If you are investing in debt funds right now, you can’t afford to close your eyes to the reality. Bond yields are rising, Net Asset Values (NAVs) of debt funds are taking a knock on ratings downgrade and India’s currency is in a free fall.

Rather than being optimistic, being vigilant will pay off at this juncture.

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Investors Are Redeeming From Equity Mutual Funds Now. Should You?


Is the party for mutual funds over?

In April 2018, the mutual fund industry received new monthly inflows of Rs 15,909 crore for all equity-oriented schemes combined. By August 2018, however, the net monthly inflows reduced 46% to Rs 8,553 crore.

What's making mutual funds unpopular nowadays?
What's making mutual funds unpopular
The equity-oriented schemes include equity funds, arbitrage funds, equity-oriented hybrid funds and Equity Linked Savings Schemes (ELSS)
Data as on August 31, 2018
(Source: AMFI, PersonalFN Research)

And net inflows in pure equity-oriented mutual fund schemes dropped for the fifth month straight as on August 2018. That has started worrying some industry players.

In fact, net monthly inflows in equity-oriented funds are ebbing because of higher redemptions.

Is this just a momentary blip, or an indication of a major change for the mutual fund industry? And more importantly, how is this shift going to affect your investments?

Let's discuss this…

As on July 31, 2018, the industry has recorded a rise in mutual fund accounts for the 50th month. Moreover, investments through Systematic Investment Plans (SIPs) also increased. Data from the Association of Mutual Funds in India  (AMFI) suggests that on an average 9.92 lakh new SIP registrations were activated every month (upto July) in FY 2018-19.

Therefore, it's very unlikely that mutual funds will become unpopular anytime soon. Investors have been rational to take the SIP route to invest in mutual funds.

To read more, please click here.

How IL&FS Rating Downgrade Will Impact Your Mutual Funds…


Casualties are inevitable in “too-big-to-fail” organisations when they find themselves in hot water.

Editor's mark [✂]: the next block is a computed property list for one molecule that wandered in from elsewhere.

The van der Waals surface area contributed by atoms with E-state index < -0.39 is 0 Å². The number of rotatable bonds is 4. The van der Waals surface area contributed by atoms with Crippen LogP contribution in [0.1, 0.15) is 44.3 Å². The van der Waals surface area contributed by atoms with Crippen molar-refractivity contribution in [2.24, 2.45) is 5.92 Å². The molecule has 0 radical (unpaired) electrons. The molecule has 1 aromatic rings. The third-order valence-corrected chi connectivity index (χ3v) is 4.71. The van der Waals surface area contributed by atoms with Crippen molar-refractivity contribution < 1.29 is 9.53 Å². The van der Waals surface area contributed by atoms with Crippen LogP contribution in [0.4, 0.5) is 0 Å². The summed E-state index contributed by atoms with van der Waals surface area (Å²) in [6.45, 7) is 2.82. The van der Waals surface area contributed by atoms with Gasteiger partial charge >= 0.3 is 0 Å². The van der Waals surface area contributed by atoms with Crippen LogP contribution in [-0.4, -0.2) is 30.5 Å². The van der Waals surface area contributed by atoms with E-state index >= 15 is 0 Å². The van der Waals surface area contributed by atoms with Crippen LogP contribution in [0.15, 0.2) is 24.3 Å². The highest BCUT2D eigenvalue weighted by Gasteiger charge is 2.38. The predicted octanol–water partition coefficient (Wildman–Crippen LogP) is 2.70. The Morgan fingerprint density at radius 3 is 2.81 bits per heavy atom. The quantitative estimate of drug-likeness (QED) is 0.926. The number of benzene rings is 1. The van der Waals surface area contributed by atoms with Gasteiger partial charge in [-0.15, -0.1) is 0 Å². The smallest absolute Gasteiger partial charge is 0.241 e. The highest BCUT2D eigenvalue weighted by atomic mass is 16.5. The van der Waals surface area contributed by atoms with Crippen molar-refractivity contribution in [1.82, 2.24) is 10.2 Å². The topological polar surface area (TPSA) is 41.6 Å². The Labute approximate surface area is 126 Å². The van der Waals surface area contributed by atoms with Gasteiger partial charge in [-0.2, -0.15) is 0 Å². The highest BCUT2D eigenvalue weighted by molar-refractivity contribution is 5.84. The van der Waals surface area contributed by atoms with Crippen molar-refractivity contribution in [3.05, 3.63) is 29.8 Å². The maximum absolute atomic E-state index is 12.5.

And when mutual fund houses invest in debt instruments issued by such companies, thousands of investors suffer.

Recently, Net Asset Values (NAVs) of several mutual fund schemes took a knock in the range of 0.1% to 1.2%.

Mind you, mutual fund houses incurred these losses effectively in a day. They had to mark down their investments in Infrastructure Leasing & Financial Services (IL&FS) and its group companies owing to credit rating downgrades.

As per data obtained from ACE MF, nearly 14 mutual fund schemes collectively had an exposure of Rs 2,130 crore to IL&FS and its group companies as on August 31, 2018.

Astonishingly, liquid funds and ultra-short term debt funds such as Principal Cash Management Fund and Principal Ultra-Short Term Debt Fund suffered 1.2% and 1.0% loss respectively between September 07 and September 10.

To read more, please click here.


Can Fixed Deposits Help You Retire Comfortably?

7 Investment Avenues for Your Post-Retirement Portfolio

Financial Terms. Simplified.

Interest Rate Risk:

The interest rate risk is the risk that an investment's value will change due to a change in the absolute level of interest rates, in the spread between two rates, in the shape of the yield curve, or in any other interest rate relationship. Such changes usually affect securities inversely and can be reduced by diversifying (investing in fixed-income securities with different durations) or hedging (such as through an interest rate swap).

(Source: Investopedia)